Pineapple Varieties




There are numerous pineapple varieties, however, 'Smooth Cayenne' is one of the most common variety grown.
Other varieties which may be difficult to find for planting include 'Red Spanish', 'Singapore Spanish', 'Green Spanish', 'Sugarloaf', and 'Queen'. There are many variants of these pineapple varieties. More recently several new varieties have been developed and released including 'Delmonte Gold' and 'MD2'. 1
 

'Red Spanish'

'Red Spanish'
Fig. 1
'Red Spanish'

Not as widely available as 'Smooth Cayenne'. Leaves are spiny. Fruit weigh 2 to 4 lbs and have a pale yellow flesh with pleasant aroma. Fruit have a squarish shape. Well adapted for shipping as fresh fruit to distant markets. Leaves spiny. 1

'Singapore Spanish'

'Singapore Red' (Also called 'Red Jamaica', 'Singapore Spanish', 'Singapore Queen', 'Singapore Common') is second to 'Mauritius' in popularity. The leaves are usually all-green but sometimes have a reddish stripe near the margins; they are rarely spiny except at the tips. The fruits, cylindrical, reddish, with deep eyes, are small—3 1/2 to 5 lbs (1.6-2.25 kg)—with slender core, fibrous, golden-yellow flesh; insipid raw but valued for canning. The plant is disease and pest-resistant.
The related 'Green Selangor' (also called 'Selangor Green', 'Green Spanish', and 'Selassie') of Malaysia has all-green leaves prickly only at the tips. The flesh is golden-yellow, often with white dots. This cultivar is grown for canning. 2 

'Smooth Cayenne'

This is the variety from Hawaii, and the most easily obtainable in U. S. grocery stores. 1

'Smooth Cayenne' or 'Cayenne', 'Cayena Lisa' in Spanish (often known in India, Sri Lanka, Malaysia and Thailand as 'Sarawak' or 'Kew') was selected and cultivated by Indians in Venezuela long ago and introduced from Cayenne (French Guyana) in 1820. From there it reached the Royal Botanical Gardens, Kew, England, where it was improved and distributed to Jamaica and Queensland, Australia. Because of the plants near freedom from spines except for the needle at the leaftip and the size-4 to 10 lbs (1.8 4.5 kg)-cylindrical form, shallow eyes, orange rind, yellow flesh, low fiber, juiciness and rich mildly acid flavor, it has become of greatest importance worldwide even though it is subject to disease and does not ship well. Mainly, it is prized for canning, having sufficient fiber for firm slices and cubes as well as excellent flavor. 2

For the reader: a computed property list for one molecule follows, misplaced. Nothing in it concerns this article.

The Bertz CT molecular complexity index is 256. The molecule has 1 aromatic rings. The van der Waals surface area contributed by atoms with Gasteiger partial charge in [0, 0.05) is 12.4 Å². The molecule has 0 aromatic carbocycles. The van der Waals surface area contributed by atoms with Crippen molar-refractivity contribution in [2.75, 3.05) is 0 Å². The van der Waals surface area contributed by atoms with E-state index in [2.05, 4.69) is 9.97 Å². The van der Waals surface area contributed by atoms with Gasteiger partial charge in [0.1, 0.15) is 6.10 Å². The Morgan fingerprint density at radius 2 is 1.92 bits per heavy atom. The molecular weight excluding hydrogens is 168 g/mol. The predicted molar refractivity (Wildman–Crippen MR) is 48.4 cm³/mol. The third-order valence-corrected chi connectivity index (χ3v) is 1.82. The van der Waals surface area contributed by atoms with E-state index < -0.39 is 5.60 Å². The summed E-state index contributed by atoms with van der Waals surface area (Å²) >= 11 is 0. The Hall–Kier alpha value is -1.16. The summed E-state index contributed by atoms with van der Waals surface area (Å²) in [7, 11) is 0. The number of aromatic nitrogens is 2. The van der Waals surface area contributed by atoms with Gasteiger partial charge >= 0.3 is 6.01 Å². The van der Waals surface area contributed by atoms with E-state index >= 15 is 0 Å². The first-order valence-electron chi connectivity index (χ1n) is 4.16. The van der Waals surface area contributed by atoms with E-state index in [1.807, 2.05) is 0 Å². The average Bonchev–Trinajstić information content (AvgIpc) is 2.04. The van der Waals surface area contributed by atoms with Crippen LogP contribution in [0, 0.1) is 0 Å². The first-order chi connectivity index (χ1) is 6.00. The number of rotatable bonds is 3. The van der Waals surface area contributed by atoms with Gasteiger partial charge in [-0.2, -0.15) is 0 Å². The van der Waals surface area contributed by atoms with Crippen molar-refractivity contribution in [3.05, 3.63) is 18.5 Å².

It was the introduction of this cultivar into the Philippines from Hawaii in 1912 that upgraded the Philippine industry from the casual growing of the semi-wild type which was often seedy. There are several clones of 'Smooth Cayenne' in Hawaii which have been selected for resistance to mealybug wilt. It is the leading cultivar in Taiwan. In 1975, the Queensland Department of Primary Industries, after 20 years of breeding and testing, released a dual purpose cultivar named the 'Queensland Cayenne'. South Africas Pineapple Research Station, East London, after 20 years of selecting and testing of 'Smooth Cayenne' clones, has chosen 4 as superior especially for the canning industry. 2

'Queen'

Not as widely available as 'Smooth Cayenne'. Leaves are spiny. Fruit weigh 2 to 3 lbs and have a golden yellow flesh, crisp texture and delicate mild flavor. Keeps well after ripening. 1